As 2022 draws to a close, we’re taking a moment to look back at the year in film: the best of what we all saw, and the best of the films that might not have made it on your radar. Follow our coverage here!
Writing a column about minor VOD releases necessitates sifting through a lot of junk, and in the 120-plus movies I reviewed here in 2022, there was plenty of junk. But as fun as it can be to dunk on terrible movies about killer gorillas, it’s more exciting to discover hidden gems, movies that deserve more attention than their budgets or marketing plans have procured. Here’s a compilation of the best movies from the year in VODepths, with a couple of additions alongside previously published reviews.
Teenage Emotions (MUBI): Director Frédéric Da, a high school film teacher, collaborated with his actual students as cast and crew to create this aesthetically rough but thematically rich ensemble drama about, uh, teenage emotions. It’s an engaging and entertaining portrait of the overwhelming angst and insecurity of being a teenager, with actors who look and behave like genuine high schoolers (because they are). The dramatic arcs are loose, and there are a lot of supporting characters to keep track of, but the narrative messiness fits with the messiness of adolescence, and even the seemingly superfluous scenes convey fascinating, heartfelt honesty. Da isn’t working with an average high school (one of the cast members is the daughter of Laura Dern and Ben Harper), but the tone is never pretentious or condescending. Shot entirely on iPhones, it’s a raw, unfiltered reminder to be glad that your teenage years are in the past.
The Book of Delights (VOD, Hoopla, and Kanopy): A schoolteacher experiences lots of sexy ennui in this languid Brazilian drama, adapted from the Clarice Lispector novel. Lori (Simone Spoladore) gazes longingly out her window at the beach, reads existentialist poetry to her seven-year-old students, and picks up various anonymous sexual partners. She’s grieving the death of her mother and searching for meaning in her life, and Spoladore makes that internal quest compelling, without the need for explanatory voiceover. The moody visuals and sometimes impressionistic editing add to that sense of disconnection. Lori has repeated encounters with philosophy professor Ulisses (Javier Drolas), who challenges her to break out of her stupor and make a commitment. He’s occasionally a bit overbearing, but the characters are matched in their penchant for musings about the nature of existence, and in their sexual chemistry. Director and co-writer Marcela Lordy delivers genuine eroticism and genuine personal engagement, making Lori’s journey emotionally satisfying—and totally hot.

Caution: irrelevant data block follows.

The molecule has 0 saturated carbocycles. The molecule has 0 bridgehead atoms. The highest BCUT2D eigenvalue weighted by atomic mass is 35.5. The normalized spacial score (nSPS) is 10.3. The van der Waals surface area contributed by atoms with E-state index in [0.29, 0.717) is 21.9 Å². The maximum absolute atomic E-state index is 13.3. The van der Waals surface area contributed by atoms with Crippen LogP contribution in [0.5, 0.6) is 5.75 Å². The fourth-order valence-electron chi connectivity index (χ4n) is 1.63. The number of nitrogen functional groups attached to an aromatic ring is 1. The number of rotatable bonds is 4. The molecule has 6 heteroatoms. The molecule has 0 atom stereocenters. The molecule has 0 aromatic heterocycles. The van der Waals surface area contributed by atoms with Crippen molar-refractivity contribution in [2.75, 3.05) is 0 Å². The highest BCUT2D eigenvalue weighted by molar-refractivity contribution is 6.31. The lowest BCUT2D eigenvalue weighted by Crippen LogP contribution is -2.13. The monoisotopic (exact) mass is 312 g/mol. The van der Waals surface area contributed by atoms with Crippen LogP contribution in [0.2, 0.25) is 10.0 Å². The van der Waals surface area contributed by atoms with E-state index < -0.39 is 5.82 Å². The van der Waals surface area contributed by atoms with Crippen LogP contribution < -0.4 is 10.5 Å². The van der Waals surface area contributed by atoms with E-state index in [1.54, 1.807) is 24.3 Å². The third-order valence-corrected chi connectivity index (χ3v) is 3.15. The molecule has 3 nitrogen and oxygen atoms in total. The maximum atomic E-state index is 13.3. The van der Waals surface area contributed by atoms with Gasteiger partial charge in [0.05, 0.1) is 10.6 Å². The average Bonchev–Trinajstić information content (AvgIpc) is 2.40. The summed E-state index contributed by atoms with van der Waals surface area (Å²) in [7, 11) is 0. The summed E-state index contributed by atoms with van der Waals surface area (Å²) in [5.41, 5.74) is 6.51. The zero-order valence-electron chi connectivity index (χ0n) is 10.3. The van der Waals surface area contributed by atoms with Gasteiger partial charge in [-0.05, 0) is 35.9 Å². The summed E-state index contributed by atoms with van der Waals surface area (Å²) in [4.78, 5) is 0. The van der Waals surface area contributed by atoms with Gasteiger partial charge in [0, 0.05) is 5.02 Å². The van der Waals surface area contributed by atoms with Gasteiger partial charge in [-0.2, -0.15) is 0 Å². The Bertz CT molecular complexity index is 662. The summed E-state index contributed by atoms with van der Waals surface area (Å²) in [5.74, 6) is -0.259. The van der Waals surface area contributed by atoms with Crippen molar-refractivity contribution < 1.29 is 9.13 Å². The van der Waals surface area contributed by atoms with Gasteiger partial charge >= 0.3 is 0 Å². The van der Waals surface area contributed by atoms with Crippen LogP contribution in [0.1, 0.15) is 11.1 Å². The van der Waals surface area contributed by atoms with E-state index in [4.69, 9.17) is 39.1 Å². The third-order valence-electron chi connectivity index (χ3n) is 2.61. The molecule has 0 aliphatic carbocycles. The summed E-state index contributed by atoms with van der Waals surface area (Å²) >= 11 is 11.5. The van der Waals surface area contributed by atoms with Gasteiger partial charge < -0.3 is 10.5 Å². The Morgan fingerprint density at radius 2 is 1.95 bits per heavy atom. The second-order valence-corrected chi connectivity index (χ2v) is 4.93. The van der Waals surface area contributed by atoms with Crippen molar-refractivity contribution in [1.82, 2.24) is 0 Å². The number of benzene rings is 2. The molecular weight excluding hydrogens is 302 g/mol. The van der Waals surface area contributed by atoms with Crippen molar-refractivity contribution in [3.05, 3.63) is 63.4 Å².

The Fall of the Queens (VOD and Tubi): This surreal drama from Argentina starts out as a languid coming-of-age story before taking a darker, somewhat confusing turn in the final act. The narrative may get a little muddled, but the woozy atmosphere is immersive and the performances are strong, making for a striking feature debut from director Lucas Nazareno Turturro. Malena Filmus and Lola Abraldes play a pair of teenage sisters living with their aunt on a remote farm where they spend much of their time beekeeping. The family balance is upset by the arrival of their male cousin (Franco Rizzaro), who fuels a sexual awakening in both young women. The jealousy that plays out between the sisters is understated enough for this to be an engrossing family drama, but there are ominous flashes suggesting something more dangerous to come. What eventually plays out is a bit too inscrutable, only hinting at secrets that are never quite revealed, but the ambiguity keeps the story from becoming predictable.
Hinterland (VOD and Hoopla): Virtual sets are great for sci-fi and fantasy, but what about historical dramas? This Austrian thriller gives a mixed answer to that question, although it works more often than not. The simulated environment allows director Stefan Ruzowitzky to create his own unique version of 1920 Vienna, without having to work around modern obstructions. He takes influence from German expressionism to depict buildings that exist at skewed angles, removed just enough from reality to be subconsciously unsettling. Former military commander Peter Perg (Murathan Muslu) returns to the city after two years in a Russian POW camp, only to face hostility toward World War I veterans. He attempts to resume his job as a police detective, which puts him on the trail of a killer targeting his comrades. The murder mystery is engrossing, and the examination of postwar tension is blunt but powerful. The characters sometimes look like they’re walking through museum exhibits, but most of the movie is gritty and immersive.